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Brian T. Liao
Dec 24, 2020 • 5 min read

2021 Goal: Investing in Becoming a Better Programmer

I have a couple principles in life.

  1. Compound Interest
    • Overtime, investing in yourself, assets, and others will generate astronomical value in the long run.
  2. You must be disciplined to do this every day.
    • Compounding only works if you generate a little bit of value everyday and sustain to the long run.
  3. “The Person who works on the right problem at the right time in the right way is what counts and nothing else” - Richard Hamming.
    • This is a hard truth, but doing big things is incredibly difficult and very difficult to succeed.
  4. 5 Year Plans.
    • Since outsized success is incredibly hard, give yourself multiple opportunity to dive deep into a subject and swing for the fences. People will remember your home runs and forget your failures. 5 years is a balance between deep commitment and breaking up your life to have several dozens of opportunity to succeed.

Programming, at the end of the day is a tool to solve a problem. It’s a hammer, just an extremely complicated one. The best way to become better is to program a lot more, spend hours to learn to use this hammer. I’ve been talking to multiple of the best programmers I know, and they all program a lot: years on years, weeks on weeks, hours on hours a day, in the flow for up to 6 hours of deep focus.

I’m going to have to program a lot in my career, so investing in becoming a stellar programming will pay huge dividends in the long run. For 2021, my goal is to learn to become a better programmer.

The Gameplan

I’ve created an mdbook: 2021 Learn Programming Notes and anyone can see what I am doing! I am planning to program a lot and have planned a topic I am interested for each of the 12 months.

  1. PHP/Laravel
  2. Svelte [Fun]
  3. Stripe
  4. Vue
  5. Web Design
  6. Elixir [Fun]
  7. Project Estimation Skills
  8. Meta-Learning
  9. Zapier
  10. Clojure [Fun]
  11. Being a CTO/Engineer Manager
  12. Recovery Oriented Computing

Additionally, I will spend a week each month to dive deep into AWS.

Why Clojure

Having spent time talking to the best programmers I know, debugging, iteration speed, flow, and tooling were big things they talked about. Clojure seems like the best fit for these to invest into for the long run.

  1. Debugging
    • Most of your time will be spend debugging. If perhaps 80% of your time is going to be spent debugging, this is the main bottleneck to optimize. Debugging is like a science experiment, you have to ask yourself, “Why is my program not working?” The best way to do this is to provide yourself a lot of evidence. Clojure is designed to be used interactively with quick feedback loops using it’s REPL (Real Eval Print Loop), where you are able to take segments of code and run them and gather evidence about what’s working and not working in your program. Additionally, it is functional and immutable first meaning you can often independently investigate one component of your project and run experiments without there being side effects in other components of your project.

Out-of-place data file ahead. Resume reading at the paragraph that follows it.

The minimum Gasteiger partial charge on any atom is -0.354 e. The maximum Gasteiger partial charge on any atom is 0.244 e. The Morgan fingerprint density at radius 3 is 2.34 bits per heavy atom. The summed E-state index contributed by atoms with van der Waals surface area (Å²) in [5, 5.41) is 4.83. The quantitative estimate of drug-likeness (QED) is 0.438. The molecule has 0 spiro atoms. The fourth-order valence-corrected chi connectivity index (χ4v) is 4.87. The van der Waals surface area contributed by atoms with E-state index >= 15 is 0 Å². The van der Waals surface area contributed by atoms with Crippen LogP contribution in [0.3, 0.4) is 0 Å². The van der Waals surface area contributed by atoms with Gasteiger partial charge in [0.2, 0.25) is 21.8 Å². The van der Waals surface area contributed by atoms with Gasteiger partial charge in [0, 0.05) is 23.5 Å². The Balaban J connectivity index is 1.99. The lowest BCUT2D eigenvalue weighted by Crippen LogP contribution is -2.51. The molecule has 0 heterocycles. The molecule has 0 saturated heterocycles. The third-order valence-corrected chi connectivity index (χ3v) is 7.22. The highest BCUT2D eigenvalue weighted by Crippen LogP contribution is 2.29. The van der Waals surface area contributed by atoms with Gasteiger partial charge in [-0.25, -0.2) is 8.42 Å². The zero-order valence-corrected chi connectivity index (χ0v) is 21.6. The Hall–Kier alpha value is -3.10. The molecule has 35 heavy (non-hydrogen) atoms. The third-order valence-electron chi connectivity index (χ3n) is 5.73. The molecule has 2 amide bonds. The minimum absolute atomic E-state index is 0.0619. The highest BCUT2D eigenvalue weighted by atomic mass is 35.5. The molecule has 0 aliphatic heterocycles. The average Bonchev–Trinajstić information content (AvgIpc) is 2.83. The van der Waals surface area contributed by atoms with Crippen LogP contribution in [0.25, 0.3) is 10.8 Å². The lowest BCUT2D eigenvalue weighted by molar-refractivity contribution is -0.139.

2. Iteration Speed
    • Building quickly lets you learn quickly and experiment a lot. Successful projects have to go through several iterations of features before becoming successful and they are constantly updated and never finished. Clojure is dynamic and very concise, often letting you write and ship much faster than in other languages.

An example comparison of ClojureScript and JavaScript React

  1. Flow
    • The Truth is, to get good, you are going to have to program a lot and for long stretches of times. The best thing to do is to make this an enjoyable interactive craft and enter the flow state when time passes and the task is a fun challenging puzzle that makes you happy. Clojure helps keep you in this state by making the most frustrating part of debugging easier and more interactive, as well as feeling productive as you can create and release products quickly and easily.

  1. Tooling
    • A trait of very effective engineers is they invest a lot into their tooling to become much faster over their career and often create their own tooling and automate repetitive tasks. The most common editor for Clojure is Emacs and CIDER, which will make me more efficient as a programmer. On the frontend, re-frame-10x gives you a lot of interactivity in development.

For those interested, here’s a good video demonstrating the interactivity and power of Clojure.


Overall, I wish to spend time in 2021 to invest in becoming a more effective engineer. Both starting early and small changes in your compounding rate cause massive differences in the long run.

Post by: Brian T. Liao